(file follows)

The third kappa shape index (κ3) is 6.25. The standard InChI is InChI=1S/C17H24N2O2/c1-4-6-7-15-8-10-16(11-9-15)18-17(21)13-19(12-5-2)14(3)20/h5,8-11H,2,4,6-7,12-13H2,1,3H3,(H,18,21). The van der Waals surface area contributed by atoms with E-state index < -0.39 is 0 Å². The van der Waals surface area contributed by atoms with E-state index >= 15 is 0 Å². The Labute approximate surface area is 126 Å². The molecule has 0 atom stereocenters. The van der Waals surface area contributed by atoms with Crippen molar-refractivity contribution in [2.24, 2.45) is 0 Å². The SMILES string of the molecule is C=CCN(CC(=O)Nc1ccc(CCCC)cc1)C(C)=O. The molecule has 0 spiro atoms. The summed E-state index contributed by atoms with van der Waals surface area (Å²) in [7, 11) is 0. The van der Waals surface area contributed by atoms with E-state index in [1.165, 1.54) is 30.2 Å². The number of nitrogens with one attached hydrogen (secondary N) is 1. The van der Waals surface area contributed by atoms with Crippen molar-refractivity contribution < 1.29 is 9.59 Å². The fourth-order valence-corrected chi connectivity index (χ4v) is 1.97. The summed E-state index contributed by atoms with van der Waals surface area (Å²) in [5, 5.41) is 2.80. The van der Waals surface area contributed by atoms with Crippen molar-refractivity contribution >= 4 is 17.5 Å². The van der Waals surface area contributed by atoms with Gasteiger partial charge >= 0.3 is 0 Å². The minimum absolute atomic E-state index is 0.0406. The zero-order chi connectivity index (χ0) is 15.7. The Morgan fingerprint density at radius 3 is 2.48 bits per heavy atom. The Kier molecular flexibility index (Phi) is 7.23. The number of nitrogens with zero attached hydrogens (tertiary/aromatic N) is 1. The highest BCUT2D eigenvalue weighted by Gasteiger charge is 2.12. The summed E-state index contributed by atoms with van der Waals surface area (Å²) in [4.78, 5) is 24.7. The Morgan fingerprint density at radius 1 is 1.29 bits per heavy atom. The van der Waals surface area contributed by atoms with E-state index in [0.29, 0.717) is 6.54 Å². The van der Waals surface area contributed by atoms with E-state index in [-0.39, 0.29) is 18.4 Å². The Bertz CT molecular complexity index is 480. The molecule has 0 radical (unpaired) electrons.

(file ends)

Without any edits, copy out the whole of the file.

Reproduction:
The third kappa shape index (κ3) is 6.25. The standard InChI is InChI=1S/C17H24N2O2/c1-4-6-7-15-8-10-16(11-9-15)18-17(21)13-19(12-5-2)14(3)20/h5,8-11H,2,4,6-7,12-13H2,1,3H3,(H,18,21). The van der Waals surface area contributed by atoms with E-state index < -0.39 is 0 Å². The van der Waals surface area contributed by atoms with E-state index >= 15 is 0 Å². The Labute approximate surface area is 126 Å². The molecule has 0 atom stereocenters. The van der Waals surface area contributed by atoms with Crippen molar-refractivity contribution in [2.24, 2.45) is 0 Å². The SMILES string of the molecule is C=CCN(CC(=O)Nc1ccc(CCCC)cc1)C(C)=O. The molecule has 0 spiro atoms. The summed E-state index contributed by atoms with van der Waals surface area (Å²) in [7, 11) is 0. The van der Waals surface area contributed by atoms with E-state index in [1.165, 1.54) is 30.2 Å². The number of nitrogens with one attached hydrogen (secondary N) is 1. The van der Waals surface area contributed by atoms with Crippen molar-refractivity contribution < 1.29 is 9.59 Å². The fourth-order valence-corrected chi connectivity index (χ4v) is 1.97. The summed E-state index contributed by atoms with van der Waals surface area (Å²) in [5, 5.41) is 2.80. The van der Waals surface area contributed by atoms with Crippen molar-refractivity contribution >= 4 is 17.5 Å². The van der Waals surface area contributed by atoms with Gasteiger partial charge >= 0.3 is 0 Å². The minimum absolute atomic E-state index is 0.0406. The zero-order chi connectivity index (χ0) is 15.7. The Morgan fingerprint density at radius 3 is 2.48 bits per heavy atom. The Kier molecular flexibility index (Phi) is 7.23. The number of nitrogens with zero attached hydrogens (tertiary/aromatic N) is 1. The highest BCUT2D eigenvalue weighted by Gasteiger charge is 2.12. The summed E-state index contributed by atoms with van der Waals surface area (Å²) in [4.78, 5) is 24.7. The Morgan fingerprint density at radius 1 is 1.29 bits per heavy atom. The van der Waals surface area contributed by atoms with E-state index in [0.29, 0.717) is 6.54 Å². The van der Waals surface area contributed by atoms with E-state index in [-0.39, 0.29) is 18.4 Å². The Bertz CT molecular complexity index is 480. The molecule has 0 radical (unpaired) electrons.